Development and Delivery Roadmap
Since the last post made, the project has moved from need to be thin slicing into a tangible release timeframe. In working with the flows and figuring out what pieces are the most necessary, a timeline of events and schedule for the two developer team has been created. When thin slicing, it was understood the application needs to deliver real value to the user, but also must fit within a four week development timeframe. This activity forced a detailed inspection of the flows, but also the elements within, giving an opportunity to decide between things like custom navigation or a more speedy release. This also required another dive into prior user research to ensure the flows chosen for the initial release would deliver the most value to users. It makes sense, the more delivered on the front end, the more likely it is for users to continue using the application and more likely for a higher volume of use in general. Below is the spreadsheet used to down select flows and thin slice into workable pieces.
The longer it takes to release different pieces, the less likely people will be to use the application. It reminds me of a forum post for the new Pixel C tablet. At release, it was promised to have USB-C to HDMI capability, but, over a year later, the software has yet to match their promise. This destroys not only the user’s experience with the device, but also the credibility of an organization. Finding this forum post made it hit home how important delivering in a timely fashion is important, but also how important open and clear communication from development teams and product teams truly is. Collaboration is key on all pieces of a project. This is one of the most important things I have found from my work here. Keeping users, developers, project managers, and any other stakeholder informed and as a part of the design and creation process is integral to having a successful and well thought out product. The feedback from a multiplicity of views is important to shape the vision for the future. It can also muddy your perspective, though, so keeping having a strong initial vision and executing to your plan is just as important as listening to users and stakeholders during design and development.
Planning the development was a unique challenge. When speaking with Mark, he expressed that it can take time for developers to become accustomed to an API, and the syntactical structures it requires. While planning the first release, padding was introduced to ensure both developers were able to become familiar with the API. For the first release, the Login, View Data Usage, and Bill Payment flows are the focus. After going through reviews and the research results gathered, it seemed most people came to the application most frequently for these tasks. Including these specific flows seemed obvious after looking back to user research. The full development roadmap is below. It details what developers should be working on during each phase of development, when releases are scheduled, estimated cost of hours, and scheduled progress updates.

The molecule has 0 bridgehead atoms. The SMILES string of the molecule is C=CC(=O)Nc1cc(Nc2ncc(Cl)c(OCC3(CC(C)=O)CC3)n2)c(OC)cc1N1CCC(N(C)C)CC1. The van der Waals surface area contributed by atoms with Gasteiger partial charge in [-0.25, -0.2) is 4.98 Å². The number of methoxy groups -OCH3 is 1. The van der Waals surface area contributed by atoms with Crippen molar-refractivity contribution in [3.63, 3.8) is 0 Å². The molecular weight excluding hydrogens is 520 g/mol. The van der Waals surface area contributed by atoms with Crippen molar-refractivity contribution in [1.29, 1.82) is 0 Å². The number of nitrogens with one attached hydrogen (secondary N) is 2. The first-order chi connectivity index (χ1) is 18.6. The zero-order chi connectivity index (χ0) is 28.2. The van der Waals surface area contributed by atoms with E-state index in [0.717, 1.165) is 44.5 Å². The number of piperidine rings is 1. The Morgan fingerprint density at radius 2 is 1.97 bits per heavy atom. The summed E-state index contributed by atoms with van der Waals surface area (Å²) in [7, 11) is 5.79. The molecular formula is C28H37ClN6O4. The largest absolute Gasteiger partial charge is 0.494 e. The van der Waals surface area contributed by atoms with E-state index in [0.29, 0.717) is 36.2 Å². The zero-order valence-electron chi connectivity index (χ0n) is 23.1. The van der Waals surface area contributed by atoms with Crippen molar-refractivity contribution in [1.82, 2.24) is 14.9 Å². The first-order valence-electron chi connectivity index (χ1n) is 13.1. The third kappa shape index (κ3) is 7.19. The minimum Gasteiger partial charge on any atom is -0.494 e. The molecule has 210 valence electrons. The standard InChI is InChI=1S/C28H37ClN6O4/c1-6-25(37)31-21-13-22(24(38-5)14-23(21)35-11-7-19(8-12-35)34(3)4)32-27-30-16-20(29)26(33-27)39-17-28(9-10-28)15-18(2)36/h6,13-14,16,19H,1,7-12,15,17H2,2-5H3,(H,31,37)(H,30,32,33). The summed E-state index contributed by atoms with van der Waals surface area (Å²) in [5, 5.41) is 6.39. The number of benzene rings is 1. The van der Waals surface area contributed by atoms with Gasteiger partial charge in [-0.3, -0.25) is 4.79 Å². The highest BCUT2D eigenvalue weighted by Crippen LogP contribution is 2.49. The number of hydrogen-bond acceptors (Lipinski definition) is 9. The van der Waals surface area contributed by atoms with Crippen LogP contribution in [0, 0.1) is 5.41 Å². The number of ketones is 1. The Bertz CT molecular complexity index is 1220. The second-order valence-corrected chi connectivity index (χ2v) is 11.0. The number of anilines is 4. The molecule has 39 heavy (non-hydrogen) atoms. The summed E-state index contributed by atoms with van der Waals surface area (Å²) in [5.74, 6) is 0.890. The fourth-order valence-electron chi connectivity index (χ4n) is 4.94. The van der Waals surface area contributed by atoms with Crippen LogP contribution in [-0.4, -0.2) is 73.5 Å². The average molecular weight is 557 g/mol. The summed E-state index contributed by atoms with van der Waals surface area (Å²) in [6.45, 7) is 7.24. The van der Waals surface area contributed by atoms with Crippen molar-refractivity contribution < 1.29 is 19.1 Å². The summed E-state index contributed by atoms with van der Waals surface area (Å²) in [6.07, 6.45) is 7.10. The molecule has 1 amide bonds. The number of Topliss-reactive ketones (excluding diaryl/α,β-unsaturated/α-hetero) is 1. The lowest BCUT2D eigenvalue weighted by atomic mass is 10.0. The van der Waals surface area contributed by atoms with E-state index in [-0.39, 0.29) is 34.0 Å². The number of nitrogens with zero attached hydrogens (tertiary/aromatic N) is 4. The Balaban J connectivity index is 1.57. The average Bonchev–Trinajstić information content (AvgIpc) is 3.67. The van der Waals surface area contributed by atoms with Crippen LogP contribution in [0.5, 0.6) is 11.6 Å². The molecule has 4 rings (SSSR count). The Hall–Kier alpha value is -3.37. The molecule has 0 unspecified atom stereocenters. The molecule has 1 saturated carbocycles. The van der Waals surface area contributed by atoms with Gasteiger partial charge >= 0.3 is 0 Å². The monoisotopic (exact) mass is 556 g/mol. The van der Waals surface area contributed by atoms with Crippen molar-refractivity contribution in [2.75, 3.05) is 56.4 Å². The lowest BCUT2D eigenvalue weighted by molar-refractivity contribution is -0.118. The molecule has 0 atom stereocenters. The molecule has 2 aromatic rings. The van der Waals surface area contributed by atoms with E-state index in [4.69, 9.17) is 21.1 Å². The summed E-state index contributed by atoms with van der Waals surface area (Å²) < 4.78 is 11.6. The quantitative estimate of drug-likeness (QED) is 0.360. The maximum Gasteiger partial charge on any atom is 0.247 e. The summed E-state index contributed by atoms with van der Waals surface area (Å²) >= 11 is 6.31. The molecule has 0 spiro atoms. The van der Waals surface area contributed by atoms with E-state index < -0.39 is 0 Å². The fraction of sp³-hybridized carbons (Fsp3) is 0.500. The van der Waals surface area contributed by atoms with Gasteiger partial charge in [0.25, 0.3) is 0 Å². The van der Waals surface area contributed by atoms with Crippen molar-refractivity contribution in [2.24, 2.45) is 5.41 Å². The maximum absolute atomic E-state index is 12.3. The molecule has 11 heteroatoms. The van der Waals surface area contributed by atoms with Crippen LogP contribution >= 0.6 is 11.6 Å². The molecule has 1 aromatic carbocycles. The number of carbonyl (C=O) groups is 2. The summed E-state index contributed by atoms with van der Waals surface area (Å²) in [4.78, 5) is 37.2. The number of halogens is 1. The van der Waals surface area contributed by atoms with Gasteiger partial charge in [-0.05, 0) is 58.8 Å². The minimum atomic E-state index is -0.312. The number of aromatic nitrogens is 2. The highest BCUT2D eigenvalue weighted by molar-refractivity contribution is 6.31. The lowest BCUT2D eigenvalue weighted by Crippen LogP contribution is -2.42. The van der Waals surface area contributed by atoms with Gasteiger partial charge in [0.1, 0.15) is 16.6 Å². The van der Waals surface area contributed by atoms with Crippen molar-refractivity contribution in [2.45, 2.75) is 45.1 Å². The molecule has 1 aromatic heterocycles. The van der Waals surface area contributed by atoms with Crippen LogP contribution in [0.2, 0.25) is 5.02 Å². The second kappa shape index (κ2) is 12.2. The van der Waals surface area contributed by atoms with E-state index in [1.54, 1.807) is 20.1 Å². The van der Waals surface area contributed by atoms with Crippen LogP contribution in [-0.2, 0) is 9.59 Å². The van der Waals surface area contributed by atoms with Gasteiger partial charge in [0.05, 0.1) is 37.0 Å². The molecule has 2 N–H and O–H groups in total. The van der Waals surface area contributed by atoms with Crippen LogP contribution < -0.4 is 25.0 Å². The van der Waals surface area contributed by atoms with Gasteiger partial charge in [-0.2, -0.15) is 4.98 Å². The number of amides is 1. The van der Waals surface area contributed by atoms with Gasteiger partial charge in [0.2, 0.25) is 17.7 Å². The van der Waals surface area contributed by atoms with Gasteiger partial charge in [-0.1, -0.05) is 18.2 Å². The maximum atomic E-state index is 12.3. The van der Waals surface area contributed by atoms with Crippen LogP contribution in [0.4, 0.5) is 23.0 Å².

The first release, called “Deliver,” is scheduled for four weeks after the start date. The first flows scheduled to be made are the login and view usage flows. Both are simple, and should be able to be developed in the first two weeks. The login flow was estimated at three days, and view usage at less than one, giving the development team a much longer than anticipated time to create the flow. This is to allow for mistakes or any difficulty learning the API functionality. The developers are scheduled to work more collaboratively to understand how the API is programmed, as well as familiarizing themselves with the style and workflow of the other developer on their team. The payment flow was estimated at 4 days without PayPal integration. The PayPal was scrapped in favor of ApplePay, for simplicity of integration and the ability to add a native iOS feature over a custom control for ease of programming. Given the padding on the front end for learning, there is a chance to add a smaller flow on the front end. If time allows, (potentially 3-5 working days) the change password and email flow should be started/completed depending on time allowance. The flows for the first release are shown below.